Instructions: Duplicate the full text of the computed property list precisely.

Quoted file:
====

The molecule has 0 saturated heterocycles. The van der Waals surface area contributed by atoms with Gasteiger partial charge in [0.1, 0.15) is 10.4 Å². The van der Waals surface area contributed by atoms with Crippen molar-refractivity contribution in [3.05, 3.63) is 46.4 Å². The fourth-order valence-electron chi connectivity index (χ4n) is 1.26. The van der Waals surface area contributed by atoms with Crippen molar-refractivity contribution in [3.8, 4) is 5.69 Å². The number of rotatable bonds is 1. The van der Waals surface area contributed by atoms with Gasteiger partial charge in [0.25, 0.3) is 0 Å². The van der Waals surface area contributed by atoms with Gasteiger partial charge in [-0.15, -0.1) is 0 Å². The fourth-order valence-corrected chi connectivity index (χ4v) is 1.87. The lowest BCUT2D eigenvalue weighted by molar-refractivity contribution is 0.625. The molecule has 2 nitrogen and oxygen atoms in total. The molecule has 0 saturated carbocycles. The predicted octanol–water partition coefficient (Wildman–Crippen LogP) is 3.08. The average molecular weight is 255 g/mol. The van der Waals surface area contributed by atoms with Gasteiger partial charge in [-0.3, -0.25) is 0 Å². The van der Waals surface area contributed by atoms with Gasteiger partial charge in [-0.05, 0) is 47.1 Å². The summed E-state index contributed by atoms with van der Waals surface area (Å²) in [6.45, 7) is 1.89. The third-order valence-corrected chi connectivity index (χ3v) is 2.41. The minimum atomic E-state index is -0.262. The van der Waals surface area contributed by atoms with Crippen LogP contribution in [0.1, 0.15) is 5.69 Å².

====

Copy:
The molecule has 0 saturated heterocycles. The van der Waals surface area contributed by atoms with Gasteiger partial charge in [0.1, 0.15) is 10.4 Å². The van der Waals surface area contributed by atoms with Crippen molar-refractivity contribution in [3.05, 3.63) is 46.4 Å². The fourth-order valence-electron chi connectivity index (χ4n) is 1.26. The van der Waals surface area contributed by atoms with Crippen molar-refractivity contribution in [3.8, 4) is 5.69 Å². The number of rotatable bonds is 1. The van der Waals surface area contributed by atoms with Gasteiger partial charge in [0.25, 0.3) is 0 Å². The van der Waals surface area contributed by atoms with Gasteiger partial charge in [-0.15, -0.1) is 0 Å². The fourth-order valence-corrected chi connectivity index (χ4v) is 1.87. The lowest BCUT2D eigenvalue weighted by molar-refractivity contribution is 0.625. The molecule has 2 nitrogen and oxygen atoms in total. The molecule has 0 saturated carbocycles. The predicted octanol–water partition coefficient (Wildman–Crippen LogP) is 3.08. The average molecular weight is 255 g/mol. The van der Waals surface area contributed by atoms with Gasteiger partial charge in [-0.3, -0.25) is 0 Å². The van der Waals surface area contributed by atoms with Gasteiger partial charge in [-0.05, 0) is 47.1 Å². The summed E-state index contributed by atoms with van der Waals surface area (Å²) in [6.45, 7) is 1.89. The third-order valence-corrected chi connectivity index (χ3v) is 2.41. The minimum atomic E-state index is -0.262. The van der Waals surface area contributed by atoms with Crippen LogP contribution in [0.1, 0.15) is 5.69 Å².